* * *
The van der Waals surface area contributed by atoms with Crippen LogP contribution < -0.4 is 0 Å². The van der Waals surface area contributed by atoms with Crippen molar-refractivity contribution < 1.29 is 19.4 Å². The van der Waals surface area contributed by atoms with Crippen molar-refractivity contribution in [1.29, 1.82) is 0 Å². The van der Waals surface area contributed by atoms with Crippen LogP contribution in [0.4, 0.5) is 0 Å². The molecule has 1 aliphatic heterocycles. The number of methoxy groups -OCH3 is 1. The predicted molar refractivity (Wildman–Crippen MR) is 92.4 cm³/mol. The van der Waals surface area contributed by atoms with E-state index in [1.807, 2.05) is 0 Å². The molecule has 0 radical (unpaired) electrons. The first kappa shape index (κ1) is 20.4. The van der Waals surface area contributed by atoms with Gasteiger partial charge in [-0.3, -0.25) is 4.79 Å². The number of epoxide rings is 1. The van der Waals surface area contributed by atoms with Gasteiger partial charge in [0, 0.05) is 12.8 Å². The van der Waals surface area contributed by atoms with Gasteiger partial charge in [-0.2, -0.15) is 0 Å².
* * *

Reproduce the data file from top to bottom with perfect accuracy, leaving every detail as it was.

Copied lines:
The van der Waals surface area contributed by atoms with Crippen LogP contribution < -0.4 is 0 Å². The van der Waals surface area contributed by atoms with Crippen molar-refractivity contribution < 1.29 is 19.4 Å². The van der Waals surface area contributed by atoms with Crippen molar-refractivity contribution in [1.29, 1.82) is 0 Å². The van der Waals surface area contributed by atoms with Crippen LogP contribution in [0.4, 0.5) is 0 Å². The molecule has 1 aliphatic heterocycles. The number of methoxy groups -OCH3 is 1. The predicted molar refractivity (Wildman–Crippen MR) is 92.4 cm³/mol. The van der Waals surface area contributed by atoms with E-state index in [1.807, 2.05) is 0 Å². The molecule has 0 radical (unpaired) electrons. The first kappa shape index (κ1) is 20.4. The van der Waals surface area contributed by atoms with Gasteiger partial charge in [-0.3, -0.25) is 4.79 Å². The number of epoxide rings is 1. The van der Waals surface area contributed by atoms with Gasteiger partial charge in [0, 0.05) is 12.8 Å². The van der Waals surface area contributed by atoms with Gasteiger partial charge in [-0.2, -0.15) is 0 Å².